By Janet Taylor Lisle
Puffin, September 2007
About the Book
It is spring 1929, and Prohibition is in full swing. So when Ruben and Jeddy find a dead body washed up on the shore of their small coastal Rhode Island town, they are sure it has something to do with smuggling liquor. Soon the boys, along with Jeddy’s strong-willed sister, Marina, are drawn in, suspected by rival bootlegging gangs of taking something crucial off the dead man. Then Ruben meets the daring captain of the Black Duck, the most elusive smuggling craft of them all, and it isn’t long before he’s caught in a war between two of the most dangerous prohibition gangs.
Black Duck is a historical novel that I just LOVE!!! It is a novel with a framework structure.
Our young hero, David, wants to be a reporter or journalist. (He definitely does not want to limit himself to working for his father’s landscaping business.) He needs a good story, a BIG story. So he follows a lead and meets Ruben Hart, hoping to find out more about the Black Duck, a ship that was almost legendary—at least locally—during prohibition. It was one of many, many ships that carried bootleg liquor, landing and unloading secretly, of course.
Throughout the novel there are newspapers clippings telling the fate of the Black Duck, of the three crew members who died the night it was apprehended by the Coast Guard. There were so many—especially when it first happened—who thought it was murder, that it was a set-up. That someone informed the Coast Guard telling them exactly where to find the Black Duck. That the Coast Guard shot, without any warning, at a ship with an unarmed crew. David definitely feels there is a story to be uncovered. But will Ruben Hart share it with him?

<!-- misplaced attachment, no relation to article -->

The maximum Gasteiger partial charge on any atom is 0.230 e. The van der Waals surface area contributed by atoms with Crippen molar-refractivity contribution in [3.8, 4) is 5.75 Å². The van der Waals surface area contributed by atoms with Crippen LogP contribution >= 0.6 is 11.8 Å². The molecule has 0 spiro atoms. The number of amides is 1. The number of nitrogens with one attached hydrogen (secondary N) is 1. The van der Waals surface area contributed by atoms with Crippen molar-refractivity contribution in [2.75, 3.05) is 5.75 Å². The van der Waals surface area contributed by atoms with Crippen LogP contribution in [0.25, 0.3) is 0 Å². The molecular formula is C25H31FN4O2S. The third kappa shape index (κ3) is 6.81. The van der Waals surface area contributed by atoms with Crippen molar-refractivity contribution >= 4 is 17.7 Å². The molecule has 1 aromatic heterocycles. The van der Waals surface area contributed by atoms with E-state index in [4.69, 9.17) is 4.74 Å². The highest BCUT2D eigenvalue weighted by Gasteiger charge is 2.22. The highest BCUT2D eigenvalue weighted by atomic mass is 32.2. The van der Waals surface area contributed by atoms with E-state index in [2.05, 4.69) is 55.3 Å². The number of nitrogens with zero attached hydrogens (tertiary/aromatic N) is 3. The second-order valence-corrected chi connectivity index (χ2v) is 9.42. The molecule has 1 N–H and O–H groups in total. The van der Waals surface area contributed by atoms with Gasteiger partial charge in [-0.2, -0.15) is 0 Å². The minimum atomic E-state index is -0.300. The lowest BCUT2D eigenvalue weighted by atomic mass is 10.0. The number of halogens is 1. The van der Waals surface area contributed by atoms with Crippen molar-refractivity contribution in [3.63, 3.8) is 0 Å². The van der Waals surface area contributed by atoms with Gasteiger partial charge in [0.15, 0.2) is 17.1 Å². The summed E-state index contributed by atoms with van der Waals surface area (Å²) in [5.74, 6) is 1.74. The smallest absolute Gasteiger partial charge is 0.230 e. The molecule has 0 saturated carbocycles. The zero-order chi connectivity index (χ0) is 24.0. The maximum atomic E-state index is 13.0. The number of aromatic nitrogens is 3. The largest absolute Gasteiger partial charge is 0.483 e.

Most of the novel is set in 1929 in a coastal Rhode Island town. Readers meet Ruben and his best friend, Jeddy McKenzie, on the day they discover a dead man on the beach, a well-dressed man who had been shot in the neck. They also discover a crate, among other things. They report the discovery to the police—Jeddy’s father is the chief—but the police seem hesitant to investigate the crime. The boys aren’t quite sure if this is the deputy’s fault or the chief’s fault. Or perhaps there is someone higher up who doesn’t want this murder, to become publicly known.
The two are told to keep silent about what they saw. But some things can’t be hushed up. The day becomes significant, at least in retrospect, because it was the day Ruben first started doubting Jeddy’s loyalty to him and began to keep secrets from his friend. Ruben starts to believe that Jeddy will report to his father, the police chief. So he chooses to keep what he’s learned and observed to himself.
Ruben also starts questioning what is right and what is wrong. If bootlegging is providing much-needed money to families, is it really that evil? These aren’t criminals. These are hardworking men of all ages who have lived in poverty for so long, who have always struggled just to provide basic necessities for their families, so is it really that wrong for these men to help unload these illegal shipments? Isn’t there a difference between murdering mobsters and the simple people caught up in this mess?
Black Duck is the coming-of-age story of Ruben Hart—and of David Peterson. It is a novel about families, of the struggles a father and son can go through. It is a novel about friendships and how tricky they can be. I loved seeing Ruben and David’s relationship develop through the interview.
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